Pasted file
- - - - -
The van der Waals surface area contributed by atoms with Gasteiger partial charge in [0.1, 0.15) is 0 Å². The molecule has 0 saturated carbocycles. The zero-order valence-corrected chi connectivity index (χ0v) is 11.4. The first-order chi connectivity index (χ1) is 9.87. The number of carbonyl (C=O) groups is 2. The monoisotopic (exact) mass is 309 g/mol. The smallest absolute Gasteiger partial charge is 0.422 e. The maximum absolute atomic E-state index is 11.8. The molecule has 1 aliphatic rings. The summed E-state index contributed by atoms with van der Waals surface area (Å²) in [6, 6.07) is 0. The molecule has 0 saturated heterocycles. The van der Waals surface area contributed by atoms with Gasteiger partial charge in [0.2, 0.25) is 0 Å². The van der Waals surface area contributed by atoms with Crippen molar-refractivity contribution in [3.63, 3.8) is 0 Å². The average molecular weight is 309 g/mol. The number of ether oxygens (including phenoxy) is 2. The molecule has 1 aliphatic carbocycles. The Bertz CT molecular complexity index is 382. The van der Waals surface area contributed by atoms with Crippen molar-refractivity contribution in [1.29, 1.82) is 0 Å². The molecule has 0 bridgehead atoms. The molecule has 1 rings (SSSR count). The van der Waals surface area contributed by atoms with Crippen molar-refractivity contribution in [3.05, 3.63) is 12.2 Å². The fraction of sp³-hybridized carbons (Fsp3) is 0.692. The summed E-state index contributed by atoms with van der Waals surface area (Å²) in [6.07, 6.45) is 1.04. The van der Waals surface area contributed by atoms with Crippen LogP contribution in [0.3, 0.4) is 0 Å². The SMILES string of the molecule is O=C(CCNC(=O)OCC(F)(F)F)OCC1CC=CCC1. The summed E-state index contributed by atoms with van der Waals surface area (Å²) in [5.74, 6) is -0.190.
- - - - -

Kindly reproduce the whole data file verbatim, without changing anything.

The van der Waals surface area contributed by atoms with Gasteiger partial charge in [0.1, 0.15) is 0 Å². The molecule has 0 saturated carbocycles. The zero-order valence-corrected chi connectivity index (χ0v) is 11.4. The first-order chi connectivity index (χ1) is 9.87. The number of carbonyl (C=O) groups is 2. The monoisotopic (exact) mass is 309 g/mol. The smallest absolute Gasteiger partial charge is 0.422 e. The maximum absolute atomic E-state index is 11.8. The molecule has 1 aliphatic rings. The summed E-state index contributed by atoms with van der Waals surface area (Å²) in [6, 6.07) is 0. The molecule has 0 saturated heterocycles. The van der Waals surface area contributed by atoms with Gasteiger partial charge in [0.2, 0.25) is 0 Å². The van der Waals surface area contributed by atoms with Crippen molar-refractivity contribution in [3.63, 3.8) is 0 Å². The average molecular weight is 309 g/mol. The number of ether oxygens (including phenoxy) is 2. The molecule has 1 aliphatic carbocycles. The Bertz CT molecular complexity index is 382. The van der Waals surface area contributed by atoms with Crippen molar-refractivity contribution in [1.29, 1.82) is 0 Å². The molecule has 0 bridgehead atoms. The molecule has 1 rings (SSSR count). The van der Waals surface area contributed by atoms with Crippen molar-refractivity contribution in [3.05, 3.63) is 12.2 Å². The fraction of sp³-hybridized carbons (Fsp3) is 0.692. The summed E-state index contributed by atoms with van der Waals surface area (Å²) in [6.07, 6.45) is 1.04. The van der Waals surface area contributed by atoms with Crippen LogP contribution in [0.3, 0.4) is 0 Å². The SMILES string of the molecule is O=C(CCNC(=O)OCC(F)(F)F)OCC1CC=CCC1. The summed E-state index contributed by atoms with van der Waals surface area (Å²) in [5.74, 6) is -0.190.